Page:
Tiny LEDs - I forgot all the physics from school and would love advice

(Jack Silby) #1


So I was looking at tiny LEDs recently for a project that would require quite tiny lights about 3cm or so large. I found some really cheap ones https://tinyurl.com/y3sj5h4t in china. I notice even these small led lamps require 12 volts.

I understand 12 volts is approx 8 regular aa batteries (1.5 each). There is such a thing as a 12 volt aa looking battery / a smaller looking battery - though these seem uncommon and I would like to stick to a more common size if possible.

Is there a better way of doing all this? Are my assumptions even correct?

I am trying to acheive small light + long lasting (30hr+)+easy to get batteries+not having to load alot of them into the battery pack to power the light - say over 3.

Many thanks!

(Andrea Campanella) #2

Yeah no, that LEDs are ment to be use in 12V lights , not for battery operated projects , you need normal LEDs and a led driver…

(Rich Maynard) #3

(Jack Silby) #4

Hey thanks for your replies. Throwies look like good fun and got me thinking! Suggestions have LED me (insert laughter here) to here https://www.mouser.co.uk/ProductDetail/Inolux/INL-3AW30?qs=qSfuJ%2Bfl%2Fd6qMaZAE7x9qw%3D%3D and here https://www.mouser.co.uk/ProductDetail/JKL-Components/7207?qs=sGAEpiMZZMucm%2F%2BFOY0TQtr%2FchrLORC09jXegDEKhG0%3D

What I have learnt: To still want to use AA batteries at 1.5 volts I would need at least 2 for 3 volts. due to physics which I do not understand extreme end spectrum light frequences such as green and red and blue can be produced at lower voltages, but not white. At 3 volts I can get the second linked LED - thought the light it produces seems like it would be a too pitiful amount of lumens - even for a tiny model light. The first link shows a 3.1V light - this I understand would be too high a barrier of volts except that the 1.5 volts in an aa battery is nominal and they usually come when ‘fresh’ with about 1.65V. I dont know about voltage drop off rates over time but maybe this is a way forward.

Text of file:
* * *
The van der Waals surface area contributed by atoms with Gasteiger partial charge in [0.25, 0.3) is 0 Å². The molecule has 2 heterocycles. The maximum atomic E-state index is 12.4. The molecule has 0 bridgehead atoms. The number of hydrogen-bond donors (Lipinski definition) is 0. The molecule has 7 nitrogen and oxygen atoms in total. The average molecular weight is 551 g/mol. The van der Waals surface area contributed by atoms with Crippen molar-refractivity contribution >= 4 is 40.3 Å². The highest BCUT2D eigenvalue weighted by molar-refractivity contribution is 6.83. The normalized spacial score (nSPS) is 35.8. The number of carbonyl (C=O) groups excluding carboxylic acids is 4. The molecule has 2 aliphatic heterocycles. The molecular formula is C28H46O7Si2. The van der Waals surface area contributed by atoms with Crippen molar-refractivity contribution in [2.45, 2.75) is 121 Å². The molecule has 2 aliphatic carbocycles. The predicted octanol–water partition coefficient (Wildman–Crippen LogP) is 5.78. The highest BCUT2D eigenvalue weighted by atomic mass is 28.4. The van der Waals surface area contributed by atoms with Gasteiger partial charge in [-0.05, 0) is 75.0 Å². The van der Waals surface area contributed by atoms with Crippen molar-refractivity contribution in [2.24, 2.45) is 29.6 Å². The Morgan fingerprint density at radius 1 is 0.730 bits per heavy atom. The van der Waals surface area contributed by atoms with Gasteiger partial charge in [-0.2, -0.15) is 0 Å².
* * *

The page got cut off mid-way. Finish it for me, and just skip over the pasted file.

My current plan (unless anyone can tell me why this may not be a great idea) is to get a battery holder with switch and just connect all this together to test - https://www.ebay.co.uk/itm/AA-AAA-9V-PP3-Battery-Holder-Connector-Enclosed-or-Open-with-Switch/281526522654?hash=item418c49d31e:m:mEJysrPszTERc5fcpbXpJtg

I have not bought any drivers - it was really hard to find one for my voltage levels - maybe everything is more or less ok with this small amount of volt disparacy? :face_with_raised_eyebrow:

(Andrew Chisholm) #5

If you just connect LEDs to a battery, it’s very likely you’ll burn out the LEDs. Once the battery voltage exceeds the ‘forward voltage’ of the LED, the current can become very large, exceeding the LEDs’ ability to dissipate heat.

LED controllers are great, but require a bit of wiring up etc. The lowest tech solution is a resistor in series with the LED(s). If you know the battery voltage, the LED forward voltage and the desired current, then the minimum resistance you need is
( V(battery) - V(forward) ) / desired current

A higher series resistance is safer. LEDs often specify the max current they can handle, usually written as Imax. I would use a lower value, eg if Imax is 100mA, you might use 60mA ie 0.06 in the above formula.

Apologies if that’s all obvious!

(Jack Silby) #6

Nothing is obvious to me! My first time! Ok so taking my LEDs that are rated 3.1V with a forward current of 20mA (which I think is the same as lmax?) and your maths.

New Battery Example

(3.3V - 3.1V) / 0.2A = 1 ohms?

Old/Nominal Battery Example

(3V-3.1V) 0.2A = a minus number so no resistor required

Is this right? With this in mind - should I both with a 1 ohm resistor?

(Andrew Chisholm) #7

Well, yes and no. 20mA is 0.02A, not 0.2A. So you’d need 10ohms, not 1.

Things is, you’re relying on the apparent voltage of the batteries and the forward voltage too heavily. Forward voltage is pretty rough and ready. You’ll get a massive dip in brightness as the batteries start to fade.

Could you bear to use 3 batteries instead of 2? If so, you’ll get much more consistent light output over the life/charge of the batteries.

Re flat battery: personally, I would never connect an led to a battery without some kind of current control - you can destroy an led instantly.

(Andrew Chisholm) #8

With three batteries, the calculation would be

(4.95-3.1) / 0.02 = 92.5ohms. I’d use 120 ohms or more to be on the safe side … The higher the resistance, the longer your battery life.

Good luck :smiley:

(Rich Maynard) #9

The reason the throwies work without any obvious resistor or current limiter is that the internal resistance of the battery limits the current

(Andrea Campanella) #10

True, the next step up from limiting resistors are led drivers btw.

(Howard Batchen) #11

There are plenty of dirt cheap led driver boards mostly made for torches with white LED’s, Many run from a single AA or a single Li-ion cell. They are constant current boost converters / regulators and use chips designed for the purpose.